The Hebrew alphabet is one of the most ancient in the world, we can still find inside it remnants of codes embedded from patterns of phinique, ashuric, and proto Canaanite – that are believed to be the first phonetic languages. The uniqueness here, is that the Hebrew alphabet is still in use – now, more than ever. From ancient times, and up to this day still – the Hebrew alphabet is undergoing a process of continuous evolution. In the early days of Hebrew – it was carved into to stone – and with the invention of the quill pen, the letters changed their form and style. Those same letters written with a quill pen have not change so much since the invention of this amazing tool – but if you look closely you will notice that nowadays the letters have become simpler and clearer – making reading more convenient and comfortable.
To this modern form of letters, we cannot credit any creator, or even culture – just like rocks on the beach that change their form by the waves of history crashing upon them over the centuries, the letters grow and shift with every person that perceives them or paints them into existence. Over the years it seems as though the form of the letters sharpen and stabilize – as if they had a mind of their own.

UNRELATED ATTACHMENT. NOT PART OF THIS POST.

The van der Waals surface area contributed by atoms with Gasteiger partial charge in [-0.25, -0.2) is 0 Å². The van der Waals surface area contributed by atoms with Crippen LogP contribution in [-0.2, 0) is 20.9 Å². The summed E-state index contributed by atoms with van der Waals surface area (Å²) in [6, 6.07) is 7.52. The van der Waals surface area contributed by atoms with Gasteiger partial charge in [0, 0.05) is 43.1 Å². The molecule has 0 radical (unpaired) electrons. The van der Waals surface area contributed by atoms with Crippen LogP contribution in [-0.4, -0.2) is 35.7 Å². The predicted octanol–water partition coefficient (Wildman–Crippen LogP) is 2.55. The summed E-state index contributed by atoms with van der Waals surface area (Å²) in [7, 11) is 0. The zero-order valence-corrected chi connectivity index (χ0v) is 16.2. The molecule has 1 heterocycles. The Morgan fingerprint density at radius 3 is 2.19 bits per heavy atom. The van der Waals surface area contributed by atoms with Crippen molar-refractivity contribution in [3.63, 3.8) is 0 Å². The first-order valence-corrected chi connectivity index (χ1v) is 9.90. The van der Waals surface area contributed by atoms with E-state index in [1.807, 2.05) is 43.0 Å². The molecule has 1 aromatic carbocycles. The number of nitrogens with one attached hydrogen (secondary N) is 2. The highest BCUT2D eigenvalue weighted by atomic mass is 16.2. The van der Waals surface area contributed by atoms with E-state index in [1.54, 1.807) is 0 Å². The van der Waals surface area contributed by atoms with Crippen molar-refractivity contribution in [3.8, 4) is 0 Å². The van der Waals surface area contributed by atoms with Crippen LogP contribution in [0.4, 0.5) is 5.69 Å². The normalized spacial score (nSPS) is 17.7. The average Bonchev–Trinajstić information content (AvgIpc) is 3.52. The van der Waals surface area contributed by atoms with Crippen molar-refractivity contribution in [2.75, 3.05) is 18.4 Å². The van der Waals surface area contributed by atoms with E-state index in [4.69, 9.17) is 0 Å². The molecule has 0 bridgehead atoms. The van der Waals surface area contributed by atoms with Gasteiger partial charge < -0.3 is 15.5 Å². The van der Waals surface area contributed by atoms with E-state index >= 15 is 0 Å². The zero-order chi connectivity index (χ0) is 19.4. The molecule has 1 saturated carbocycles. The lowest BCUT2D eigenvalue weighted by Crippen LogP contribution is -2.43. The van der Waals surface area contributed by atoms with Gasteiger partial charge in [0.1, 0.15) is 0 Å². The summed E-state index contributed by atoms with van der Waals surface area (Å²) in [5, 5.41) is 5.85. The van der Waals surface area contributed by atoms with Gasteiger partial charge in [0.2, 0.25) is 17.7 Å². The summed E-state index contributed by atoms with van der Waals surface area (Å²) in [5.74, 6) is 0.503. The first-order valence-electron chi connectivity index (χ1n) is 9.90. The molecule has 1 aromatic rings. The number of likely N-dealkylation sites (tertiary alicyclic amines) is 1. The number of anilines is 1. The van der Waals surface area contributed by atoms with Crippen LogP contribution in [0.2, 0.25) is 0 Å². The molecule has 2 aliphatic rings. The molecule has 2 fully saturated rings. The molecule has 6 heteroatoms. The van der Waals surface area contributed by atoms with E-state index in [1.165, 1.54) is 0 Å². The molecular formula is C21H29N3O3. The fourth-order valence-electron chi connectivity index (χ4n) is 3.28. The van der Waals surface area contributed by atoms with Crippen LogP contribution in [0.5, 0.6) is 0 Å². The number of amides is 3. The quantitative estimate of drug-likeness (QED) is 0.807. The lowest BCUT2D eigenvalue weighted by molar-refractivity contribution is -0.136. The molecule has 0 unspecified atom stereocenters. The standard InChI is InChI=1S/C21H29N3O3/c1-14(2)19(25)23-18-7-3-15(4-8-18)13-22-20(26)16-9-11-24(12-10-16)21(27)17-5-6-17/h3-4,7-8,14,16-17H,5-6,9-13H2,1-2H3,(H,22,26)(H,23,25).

Along with the Hebrew alphabet, there are other languages that evolved and are still in use, while the main commonality is the tool of writing – the quill pen, like Arabic and devangari (Hindu).
Look at the similarities and differences – the Arabic writing is down to earth, while the devangari is high in the sky – and the Hebrew is balanced and square.
It is interesting to observe the style of writing with the attributes of a culture, like a work of art can shine light on the artist’s personality, we could analyze an alphabet with a similar approach. In the process of creating the deck, we worked with the hypothesis that the bottom line symbolizes the ground, the upper line the sky – and that helped us navigate in the symbolic realms of meaning – to interpret these enigmatic symbols that influence our lives so much.